13 February 2015 (Last updated: 27 Mar 2019 13:30)
London - 12 February, 2015 – One year on from the Government’s response to the Keogh Review, Valentine’s Day-themed marketing promotions show that much of the aesthetic sector has yet to fall in love with recommendations for best practice. The British Association of Aesthetic Plastic Surgeons (www.baaps.org.uk); the only Association based at the Royal College of Surgeons solely dedicated to the advancement and education of cosmetic surgery; today condemn unscrupulous time-sensitive discount deals that continue to flourish unchecked.
Despite the Government enquiry into cosmetic surgery condemning time-linked offers for treatments such as facial injectables as unethical, Valentine’s Day-themed offers have continued to appear all over the Web, and providers still face no more than a warning from the Advertising Standards Authority. One clinic even offers breast implants as a Valentine’s day ‘prize’. According to former BAAPS President and consultant plastic surgeon Rajiv Grover:
“If despite Government directives, providers can continue to advertise time-sensitive deals and prizes for what should be deemed as medical treatments, what message does that send about our sector? Nothing to see here folks, no need to be concerned with guidelines for best practice - since no one will face consequences.”
The BAAPS publicly condemned cosmetic surgery ‘prizes’ in 2007 on the basis that it trivialized the risks of surgery while promoting its benefits to patients making irreversible decisions in circumstances of hype, excitement and emotion, but the aggressive marketing tactic has again reared its ugly head under the premise of a 'Valentine's Day' contest. This despite the recent and tragic death of a medical student, who gave into pressure to proceed with a liposuction ‘prize’ offered in a beauty contest.
According to former BAAPS President, Rajiv Grover:
“This example of a cosmetic surgery competition was appalling in 2007, but beggars belief in 2015. It is outrageous that despite the warnings in the Keogh Review and the Government's response, clinics continue to behave without a conscience by putting their profits before common sense. BAAPS has campaigned against this sort of marketing practice for over a decade and consistently pointed out loopholes in the regulation of the aesthetic sector, which have failed to be shut down. Marketing such as this led to thousands of women choosing to undergo breast augmentation without fully understanding the risks. A warning from the ASA in response to aggressive marketing and advertising is a bark without any bite, and clinics repeatedly flout this token slap on the wrist - yet will gain a database of patients who have not considered any risk.”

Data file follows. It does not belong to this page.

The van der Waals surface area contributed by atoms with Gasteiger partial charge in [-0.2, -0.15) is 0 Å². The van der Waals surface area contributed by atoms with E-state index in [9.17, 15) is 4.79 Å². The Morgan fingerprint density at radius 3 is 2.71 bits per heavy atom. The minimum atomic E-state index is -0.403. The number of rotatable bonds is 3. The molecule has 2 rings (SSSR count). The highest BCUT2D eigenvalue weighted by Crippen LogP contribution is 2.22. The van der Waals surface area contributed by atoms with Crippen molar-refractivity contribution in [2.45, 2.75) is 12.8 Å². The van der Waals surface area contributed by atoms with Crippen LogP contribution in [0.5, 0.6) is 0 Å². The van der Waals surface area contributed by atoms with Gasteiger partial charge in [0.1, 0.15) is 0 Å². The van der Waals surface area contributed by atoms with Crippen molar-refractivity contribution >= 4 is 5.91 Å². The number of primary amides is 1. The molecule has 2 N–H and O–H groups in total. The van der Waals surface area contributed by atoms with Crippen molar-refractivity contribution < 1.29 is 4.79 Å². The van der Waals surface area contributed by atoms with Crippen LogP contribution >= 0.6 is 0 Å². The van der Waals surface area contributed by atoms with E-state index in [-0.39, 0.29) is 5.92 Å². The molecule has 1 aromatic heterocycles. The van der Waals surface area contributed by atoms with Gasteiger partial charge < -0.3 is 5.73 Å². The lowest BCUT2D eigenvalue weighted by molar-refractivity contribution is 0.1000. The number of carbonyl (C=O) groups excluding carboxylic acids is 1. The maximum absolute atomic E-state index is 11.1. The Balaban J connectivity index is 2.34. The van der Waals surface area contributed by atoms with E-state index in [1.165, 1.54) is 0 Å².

About the BAAPS
The BAAPS (www.baaps.org.uk), based at the Royal College of Surgeons, is a not-for-profit organisation, established for the advancement of education and practice of Aesthetic Plastic Surgery for public benefit. Members undergo thorough background screening before they can join. Information about specific procedures and surgeons’ contact details can be found on the website, or by contacting their office at 020 7430 1840. Further materials can be posted to members of the public seeking specialised information. BAAPS is also on Twitter: www.twitter.com/BAAPSMedia and Facebook: www.facebook.com/BritishAssociationofAestheticPlasticSurgeons
For all media enquiries, please contact firstname.lastname@example.org
View other press releases